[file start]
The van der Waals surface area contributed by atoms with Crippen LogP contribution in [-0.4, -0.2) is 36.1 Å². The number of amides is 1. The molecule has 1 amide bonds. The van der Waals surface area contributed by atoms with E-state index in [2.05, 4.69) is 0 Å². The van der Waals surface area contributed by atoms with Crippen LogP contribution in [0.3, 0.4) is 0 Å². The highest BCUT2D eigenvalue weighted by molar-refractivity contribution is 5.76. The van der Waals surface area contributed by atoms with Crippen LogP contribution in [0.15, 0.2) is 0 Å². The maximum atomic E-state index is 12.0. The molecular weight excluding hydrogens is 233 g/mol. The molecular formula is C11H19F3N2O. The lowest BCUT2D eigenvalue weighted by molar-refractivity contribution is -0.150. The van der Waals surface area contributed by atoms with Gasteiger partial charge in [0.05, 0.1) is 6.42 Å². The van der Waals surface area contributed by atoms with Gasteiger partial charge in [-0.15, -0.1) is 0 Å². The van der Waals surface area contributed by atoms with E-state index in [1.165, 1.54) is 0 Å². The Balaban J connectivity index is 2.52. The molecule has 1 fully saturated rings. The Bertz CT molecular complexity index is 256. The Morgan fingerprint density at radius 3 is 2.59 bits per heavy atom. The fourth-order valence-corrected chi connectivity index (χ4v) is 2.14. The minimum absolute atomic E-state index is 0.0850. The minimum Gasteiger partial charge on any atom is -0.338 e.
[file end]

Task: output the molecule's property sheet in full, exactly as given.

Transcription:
The van der Waals surface area contributed by atoms with Crippen LogP contribution in [-0.4, -0.2) is 36.1 Å². The number of amides is 1. The molecule has 1 amide bonds. The van der Waals surface area contributed by atoms with E-state index in [2.05, 4.69) is 0 Å². The van der Waals surface area contributed by atoms with Crippen LogP contribution in [0.3, 0.4) is 0 Å². The highest BCUT2D eigenvalue weighted by molar-refractivity contribution is 5.76. The van der Waals surface area contributed by atoms with Crippen LogP contribution in [0.15, 0.2) is 0 Å². The maximum atomic E-state index is 12.0. The molecular weight excluding hydrogens is 233 g/mol. The molecular formula is C11H19F3N2O. The lowest BCUT2D eigenvalue weighted by molar-refractivity contribution is -0.150. The van der Waals surface area contributed by atoms with Gasteiger partial charge in [0.05, 0.1) is 6.42 Å². The van der Waals surface area contributed by atoms with Gasteiger partial charge in [-0.15, -0.1) is 0 Å². The van der Waals surface area contributed by atoms with E-state index in [1.165, 1.54) is 0 Å². The Balaban J connectivity index is 2.52. The molecule has 1 fully saturated rings. The Bertz CT molecular complexity index is 256. The Morgan fingerprint density at radius 3 is 2.59 bits per heavy atom. The fourth-order valence-corrected chi connectivity index (χ4v) is 2.14. The minimum absolute atomic E-state index is 0.0850. The minimum Gasteiger partial charge on any atom is -0.338 e.